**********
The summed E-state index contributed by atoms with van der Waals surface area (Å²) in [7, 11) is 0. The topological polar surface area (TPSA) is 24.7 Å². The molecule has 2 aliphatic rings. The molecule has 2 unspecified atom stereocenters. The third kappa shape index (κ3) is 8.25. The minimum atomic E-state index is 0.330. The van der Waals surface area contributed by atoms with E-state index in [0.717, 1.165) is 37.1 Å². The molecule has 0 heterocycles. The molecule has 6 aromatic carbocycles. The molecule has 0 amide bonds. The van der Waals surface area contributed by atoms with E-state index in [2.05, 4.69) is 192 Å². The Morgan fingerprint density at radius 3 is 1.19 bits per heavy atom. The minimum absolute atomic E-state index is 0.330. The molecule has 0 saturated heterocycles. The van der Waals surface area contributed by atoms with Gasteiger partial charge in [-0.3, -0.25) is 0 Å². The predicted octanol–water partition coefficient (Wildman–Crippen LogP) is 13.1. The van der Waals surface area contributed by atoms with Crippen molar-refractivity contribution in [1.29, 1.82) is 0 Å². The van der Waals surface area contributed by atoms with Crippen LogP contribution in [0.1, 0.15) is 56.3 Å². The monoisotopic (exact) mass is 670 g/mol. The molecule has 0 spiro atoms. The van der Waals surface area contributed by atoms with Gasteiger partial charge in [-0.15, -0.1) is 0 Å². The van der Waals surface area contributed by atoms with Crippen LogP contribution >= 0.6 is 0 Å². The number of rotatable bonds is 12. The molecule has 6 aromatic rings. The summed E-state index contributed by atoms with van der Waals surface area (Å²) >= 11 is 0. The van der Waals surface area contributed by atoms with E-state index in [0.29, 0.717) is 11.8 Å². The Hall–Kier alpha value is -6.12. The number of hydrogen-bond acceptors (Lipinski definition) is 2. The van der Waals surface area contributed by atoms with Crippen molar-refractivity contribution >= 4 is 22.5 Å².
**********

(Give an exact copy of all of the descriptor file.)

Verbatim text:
The summed E-state index contributed by atoms with van der Waals surface area (Å²) in [7, 11) is 0. The topological polar surface area (TPSA) is 24.7 Å². The molecule has 2 aliphatic rings. The molecule has 2 unspecified atom stereocenters. The third kappa shape index (κ3) is 8.25. The minimum atomic E-state index is 0.330. The van der Waals surface area contributed by atoms with E-state index in [0.717, 1.165) is 37.1 Å². The molecule has 0 heterocycles. The molecule has 6 aromatic carbocycles. The molecule has 0 amide bonds. The van der Waals surface area contributed by atoms with E-state index in [2.05, 4.69) is 192 Å². The Morgan fingerprint density at radius 3 is 1.19 bits per heavy atom. The minimum absolute atomic E-state index is 0.330. The molecule has 0 saturated heterocycles. The van der Waals surface area contributed by atoms with Gasteiger partial charge in [-0.3, -0.25) is 0 Å². The predicted octanol–water partition coefficient (Wildman–Crippen LogP) is 13.1. The van der Waals surface area contributed by atoms with Crippen molar-refractivity contribution in [1.29, 1.82) is 0 Å². The van der Waals surface area contributed by atoms with Crippen LogP contribution in [0.1, 0.15) is 56.3 Å². The monoisotopic (exact) mass is 670 g/mol. The molecule has 0 spiro atoms. The van der Waals surface area contributed by atoms with Gasteiger partial charge in [-0.15, -0.1) is 0 Å². The van der Waals surface area contributed by atoms with Crippen LogP contribution >= 0.6 is 0 Å². The number of rotatable bonds is 12. The molecule has 6 aromatic rings. The summed E-state index contributed by atoms with van der Waals surface area (Å²) >= 11 is 0. The van der Waals surface area contributed by atoms with E-state index in [0.29, 0.717) is 11.8 Å². The Hall–Kier alpha value is -6.12. The number of hydrogen-bond acceptors (Lipinski definition) is 2. The van der Waals surface area contributed by atoms with Crippen molar-refractivity contribution >= 4 is 22.5 Å².